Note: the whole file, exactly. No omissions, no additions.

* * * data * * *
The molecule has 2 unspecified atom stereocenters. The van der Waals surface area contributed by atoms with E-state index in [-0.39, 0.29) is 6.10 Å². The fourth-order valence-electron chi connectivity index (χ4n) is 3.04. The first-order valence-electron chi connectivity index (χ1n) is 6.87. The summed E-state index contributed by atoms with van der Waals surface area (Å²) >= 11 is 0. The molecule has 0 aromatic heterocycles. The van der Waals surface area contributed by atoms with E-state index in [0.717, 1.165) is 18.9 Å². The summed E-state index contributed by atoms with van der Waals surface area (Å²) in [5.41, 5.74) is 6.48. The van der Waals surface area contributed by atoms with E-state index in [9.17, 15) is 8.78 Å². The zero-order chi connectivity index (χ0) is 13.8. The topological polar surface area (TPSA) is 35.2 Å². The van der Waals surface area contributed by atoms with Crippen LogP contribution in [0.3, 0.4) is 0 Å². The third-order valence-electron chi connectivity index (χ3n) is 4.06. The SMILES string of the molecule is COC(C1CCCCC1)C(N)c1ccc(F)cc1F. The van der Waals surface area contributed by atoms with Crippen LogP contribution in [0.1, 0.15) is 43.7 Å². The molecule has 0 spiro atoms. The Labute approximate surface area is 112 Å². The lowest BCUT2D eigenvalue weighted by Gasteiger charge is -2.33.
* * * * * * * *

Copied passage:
The molecule has 2 unspecified atom stereocenters. The van der Waals surface area contributed by atoms with E-state index in [-0.39, 0.29) is 6.10 Å². The fourth-order valence-electron chi connectivity index (χ4n) is 3.04. The first-order valence-electron chi connectivity index (χ1n) is 6.87. The summed E-state index contributed by atoms with van der Waals surface area (Å²) >= 11 is 0. The molecule has 0 aromatic heterocycles. The van der Waals surface area contributed by atoms with E-state index in [0.717, 1.165) is 18.9 Å². The summed E-state index contributed by atoms with van der Waals surface area (Å²) in [5.41, 5.74) is 6.48. The van der Waals surface area contributed by atoms with E-state index in [9.17, 15) is 8.78 Å². The zero-order chi connectivity index (χ0) is 13.8. The topological polar surface area (TPSA) is 35.2 Å². The van der Waals surface area contributed by atoms with Crippen LogP contribution in [0.3, 0.4) is 0 Å². The third-order valence-electron chi connectivity index (χ3n) is 4.06. The SMILES string of the molecule is COC(C1CCCCC1)C(N)c1ccc(F)cc1F. The van der Waals surface area contributed by atoms with Crippen LogP contribution in [0.1, 0.15) is 43.7 Å². The molecule has 0 spiro atoms. The Labute approximate surface area is 112 Å². The lowest BCUT2D eigenvalue weighted by Gasteiger charge is -2.33.